Whether everyone – at least, everyone living in sun-deprived England – should consider vitamin D supplements in winter is still not resolved, according to a debate in the BMJ.
Arguing the case against routine supplementation, genetic epidemiologist Professor Tim Spector, also from King’s College London, said the thresholds for deficiency, adequacy and toxicity of vitamin D were rubbery at best and clinical deficiency did not emerge until the level dropped below 10 nmol/L.
“Despite a few hundred systematic reviews and meta-analyses, a recent review found highly convincing evidence of a clear causal role of vitamin D does not exist for any of 137 outcomes,” he said.
“We have unfortunately created another pseudo-disease that is encouraged by vitamin companies, patient groups, food manufacturers, and charities.
“Healthy people should get vitamin D from small doses of sunshine every day plus dietary sources and trust that millenniums of evolution will have dealt with the fact that in northern climes our vitamin D level naturally drops in winter without us snapping our limbs.”
However, nutritionist Dr Louis Levy, from King’s College London, said getting enough vitamin D to protect musculoskeletal health requires eating the right types of food and getting short bursts of daily sunshine in summer.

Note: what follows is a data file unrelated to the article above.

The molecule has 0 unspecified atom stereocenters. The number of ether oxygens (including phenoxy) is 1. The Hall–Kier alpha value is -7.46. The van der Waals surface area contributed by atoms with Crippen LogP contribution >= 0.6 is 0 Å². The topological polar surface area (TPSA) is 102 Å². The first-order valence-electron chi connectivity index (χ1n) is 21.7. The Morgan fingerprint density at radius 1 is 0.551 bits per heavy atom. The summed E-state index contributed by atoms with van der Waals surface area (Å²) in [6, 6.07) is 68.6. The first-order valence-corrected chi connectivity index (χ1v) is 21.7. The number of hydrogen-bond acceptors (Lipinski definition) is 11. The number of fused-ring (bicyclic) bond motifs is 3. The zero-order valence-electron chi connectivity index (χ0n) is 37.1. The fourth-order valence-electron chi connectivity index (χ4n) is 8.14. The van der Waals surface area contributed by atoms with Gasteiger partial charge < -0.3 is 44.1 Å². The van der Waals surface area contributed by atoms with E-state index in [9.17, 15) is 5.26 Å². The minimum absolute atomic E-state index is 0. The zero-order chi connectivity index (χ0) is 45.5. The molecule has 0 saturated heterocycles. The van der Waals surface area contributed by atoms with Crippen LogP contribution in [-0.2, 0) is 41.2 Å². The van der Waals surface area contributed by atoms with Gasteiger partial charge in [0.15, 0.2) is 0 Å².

“However, for many people this can be harder to achieve than it sounds, and some people will need to take supplements in autumn and winter,” he said.
An evidence review by the UK’s Scientific Advisory Committee on Nutrition concluded that musculoskeletal health is at risk when serum 25-dihydroxy vitamin D levels drop below 25 nmol/L.
“This concentration is not diagnostic of disease: it represents a population protective level,” Dr Levy said.
A vitamin D intake of at least 10 μg/day is needed to ensure that 97.5% of the population reach this target.
“Vitamin D is found in only a small number of foods, including oily fish, red meat, liver and egg yolk, so it’s not easy to get what you need from your diet alone,” he said.
About one in five people in the UK did not have blood levels above 25 nmol/L even in the summer.
“Public Health England advises that…during autumn and winter the only source is diet and so everyone should consider a daily supplement of 10 μg during these months,” he said.
Population groups at special risk include those who are mainly confined indoors, who should take a supplement all year, those who wear clothing that covers most of the skin, and people with darker skin.